Otoboke Beaver – Itekoma Hits (Damnably)
This Kyoto, Japan band’s fourth album is an excellent set of energetic punk with noisy angular guitars, frenetic rhythms, fiery vocals and sardonic lyrics aimed at patriarchy and capitalism.
Kornél Kovács – Stockholm Marathon (Studio Barnhus)
This Swedish electronic producer’s second album is a strong set of moody house grooves with bright synths, propulsive rhythms and occasional wispy guest vocals from Swedish duo Rebecca & Fiona.
Reptaliens – VALIS (Captured Tracks)
This Portland duo’s second album is a fine set of dreamy, ‘80s-steeped electro-pop with moody analog synths, gentle guitars, mostly downtempo beats, ethereal vocals and hypnotic song hooks.
PAWS – Your Church On My Bonfire (Ernest Jenning Record Co.)
This Scottish band’s fourth album is a fine set of brooding, folk-tinged rock reminiscent at times of Frightened Rabbit (that band’s Andy Monaghan produced the record), combining soaring melodies with often-dark lyrics of frayed relationships, addiction and loss.
Local Natives – Violet Street (Loma Vista)
This Southern California band’s fourth album is a fine set of densely layered indie-pop combining soaring guitars, strings and keyboards with African-influenced percussion and buoyant three-part harmonies.
Oh Land – Family Tree (Tusk or Tooth/AWAL)
The fifth album from this Danish artist (aka Nanna Øland Fabricius) is a fine set of intimate orchestral pop combining a lush sound with personal lyrics of love lost and found.
Barrett Martin Group – Songs Of The Firebird (Sunyata)
The latest release from this Seattle-based group led by the former Screaming Trees drummer is an expansive, beautifully crafted blend of jazz with Afro-Latin, funk-rock, ambient and electronic music.
Nick Murphy – Run Fast Sleep Naked (Future Classic)
The second album from this Australian producer (and the first recorded under his own name instead of his Chet Faker pseudonym) is a solid set of R&B-tinged pop combining a rich variety of instrumentation with his plaintive vocals and melancholy lyrics.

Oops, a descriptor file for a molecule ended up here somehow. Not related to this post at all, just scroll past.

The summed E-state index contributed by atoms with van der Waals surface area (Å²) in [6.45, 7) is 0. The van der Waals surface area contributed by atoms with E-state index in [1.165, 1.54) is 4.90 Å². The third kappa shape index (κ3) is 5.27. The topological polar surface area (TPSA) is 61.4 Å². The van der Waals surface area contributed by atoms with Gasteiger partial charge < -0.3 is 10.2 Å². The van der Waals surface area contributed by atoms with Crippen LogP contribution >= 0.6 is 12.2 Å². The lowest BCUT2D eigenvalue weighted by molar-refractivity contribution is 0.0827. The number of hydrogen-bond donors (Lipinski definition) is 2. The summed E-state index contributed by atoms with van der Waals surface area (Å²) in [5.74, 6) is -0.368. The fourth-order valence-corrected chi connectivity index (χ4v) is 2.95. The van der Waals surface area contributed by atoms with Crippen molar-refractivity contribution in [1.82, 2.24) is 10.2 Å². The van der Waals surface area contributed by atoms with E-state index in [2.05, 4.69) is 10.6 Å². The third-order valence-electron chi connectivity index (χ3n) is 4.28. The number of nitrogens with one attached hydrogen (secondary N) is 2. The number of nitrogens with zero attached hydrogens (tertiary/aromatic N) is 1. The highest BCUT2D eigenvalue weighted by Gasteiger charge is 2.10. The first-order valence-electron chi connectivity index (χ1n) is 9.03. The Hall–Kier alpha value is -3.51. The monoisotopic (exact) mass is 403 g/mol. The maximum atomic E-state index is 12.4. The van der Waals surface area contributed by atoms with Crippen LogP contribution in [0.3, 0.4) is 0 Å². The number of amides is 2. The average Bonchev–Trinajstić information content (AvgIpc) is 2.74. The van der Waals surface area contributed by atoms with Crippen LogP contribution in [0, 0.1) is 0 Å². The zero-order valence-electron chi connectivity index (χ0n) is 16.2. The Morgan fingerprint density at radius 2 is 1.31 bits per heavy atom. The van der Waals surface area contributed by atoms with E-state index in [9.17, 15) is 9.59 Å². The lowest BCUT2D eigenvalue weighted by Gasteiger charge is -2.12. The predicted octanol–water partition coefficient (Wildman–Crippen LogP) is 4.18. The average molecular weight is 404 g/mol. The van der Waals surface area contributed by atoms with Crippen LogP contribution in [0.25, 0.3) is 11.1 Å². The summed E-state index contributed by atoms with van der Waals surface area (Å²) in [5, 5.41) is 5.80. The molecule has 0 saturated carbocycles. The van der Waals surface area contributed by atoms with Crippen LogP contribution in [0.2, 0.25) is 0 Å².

Foxygen – Seeing Other People (Jagjaguwar)
This California duo’s sixth album is a diverse set of ‘80s-steeped rock ranging from suave New Wave dance-pop and druggy funk to anthemic Springsteen rock and slick Fleetwood Mac adult contemporary.
Amon Tobin – Fear in a Handful of Dust (Nomark)
This Brazilian producer/musician’s latest album (and first in eight years) is an evocative set of experimental electronic music with a dark, mysterious, sometimes discordant sound that evokes a dystopian sci-fi universe.
Truth Club – Not An Exit (Tiny Engines)
This Raleigh, NC band’s debut album is a solid set of emotive, ‘90s-steeped rock.
Marissa Nadler & Stephen Brodsky – Droneflower (Sacred Bones)
This new collaboration between Boston-based artist Marissa Nadler and Cave In founding member Stephen Brodsky is a fine set of ambient, psych-tinged folk-pop combining a spare, atmospheric sound with her haunting vocals.
The Cranberries – In the End (BMG)
This Irish band’s eighth and final album was completed after the death of frontwoman Dolores O’Riordan. It’s an often-poignant set of wistful pop-rock with lyrics revolving around loss and mortality.
Los Mundos – Calor Central (Little Cloud Records)
This doom psych duo from Monterrey, Mexico once again take us to a wonderfully dark fantasy planet with a thick atmosphere of hypnotic riff-heavy guitars and fuzzy bass on their sixth album Calor Central. — DJ Chilly
Dark Smith – Degressive (self-released)
This Seattle band’s second release is a solid seven-song mini-album of goth-tinged post-punk with buzzing angular guitars, driving rhythms, gloomy vocals and hypnotic song hooks.
Each week, KEXP’s Music Director Don Yates (joined this week by DJ Abbie) shares brief insights on new and upcoming releases. See what's coming up this week below, including reviews for new releases from Fontaines D.C., Anderson .Paak, The Chemical Brothers, and more.